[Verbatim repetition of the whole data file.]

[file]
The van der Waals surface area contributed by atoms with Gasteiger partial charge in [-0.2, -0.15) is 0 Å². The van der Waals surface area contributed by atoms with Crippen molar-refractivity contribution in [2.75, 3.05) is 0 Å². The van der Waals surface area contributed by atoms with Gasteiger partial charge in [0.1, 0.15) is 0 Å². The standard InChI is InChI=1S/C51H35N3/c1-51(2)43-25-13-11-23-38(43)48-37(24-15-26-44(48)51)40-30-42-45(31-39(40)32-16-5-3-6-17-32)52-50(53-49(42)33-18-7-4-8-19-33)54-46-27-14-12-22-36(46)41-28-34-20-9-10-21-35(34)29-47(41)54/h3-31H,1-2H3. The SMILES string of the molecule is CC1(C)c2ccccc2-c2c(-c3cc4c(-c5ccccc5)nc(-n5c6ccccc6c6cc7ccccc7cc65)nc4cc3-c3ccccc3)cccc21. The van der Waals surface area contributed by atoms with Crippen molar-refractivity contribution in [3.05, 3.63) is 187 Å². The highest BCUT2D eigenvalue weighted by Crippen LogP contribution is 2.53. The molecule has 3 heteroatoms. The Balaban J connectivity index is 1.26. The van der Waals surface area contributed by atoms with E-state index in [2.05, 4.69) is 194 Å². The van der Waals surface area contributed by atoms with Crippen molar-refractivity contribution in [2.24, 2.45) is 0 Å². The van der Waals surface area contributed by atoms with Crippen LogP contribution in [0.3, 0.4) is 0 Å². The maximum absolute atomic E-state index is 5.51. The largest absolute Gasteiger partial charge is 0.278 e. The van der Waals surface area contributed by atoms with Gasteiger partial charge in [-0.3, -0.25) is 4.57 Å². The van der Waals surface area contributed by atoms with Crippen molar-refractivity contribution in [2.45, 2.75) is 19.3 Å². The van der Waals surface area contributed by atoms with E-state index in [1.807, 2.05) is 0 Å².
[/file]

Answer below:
The van der Waals surface area contributed by atoms with Gasteiger partial charge in [-0.2, -0.15) is 0 Å². The van der Waals surface area contributed by atoms with Crippen molar-refractivity contribution in [2.75, 3.05) is 0 Å². The van der Waals surface area contributed by atoms with Gasteiger partial charge in [0.1, 0.15) is 0 Å². The standard InChI is InChI=1S/C51H35N3/c1-51(2)43-25-13-11-23-38(43)48-37(24-15-26-44(48)51)40-30-42-45(31-39(40)32-16-5-3-6-17-32)52-50(53-49(42)33-18-7-4-8-19-33)54-46-27-14-12-22-36(46)41-28-34-20-9-10-21-35(34)29-47(41)54/h3-31H,1-2H3. The SMILES string of the molecule is CC1(C)c2ccccc2-c2c(-c3cc4c(-c5ccccc5)nc(-n5c6ccccc6c6cc7ccccc7cc65)nc4cc3-c3ccccc3)cccc21. The van der Waals surface area contributed by atoms with Crippen molar-refractivity contribution in [3.05, 3.63) is 187 Å². The highest BCUT2D eigenvalue weighted by Crippen LogP contribution is 2.53. The molecule has 3 heteroatoms. The Balaban J connectivity index is 1.26. The van der Waals surface area contributed by atoms with E-state index in [2.05, 4.69) is 194 Å². The van der Waals surface area contributed by atoms with Crippen molar-refractivity contribution in [2.24, 2.45) is 0 Å². The van der Waals surface area contributed by atoms with Crippen LogP contribution in [0.3, 0.4) is 0 Å². The maximum absolute atomic E-state index is 5.51. The largest absolute Gasteiger partial charge is 0.278 e. The van der Waals surface area contributed by atoms with Gasteiger partial charge in [-0.3, -0.25) is 4.57 Å². The van der Waals surface area contributed by atoms with Crippen molar-refractivity contribution in [2.45, 2.75) is 19.3 Å². The van der Waals surface area contributed by atoms with E-state index in [1.807, 2.05) is 0 Å².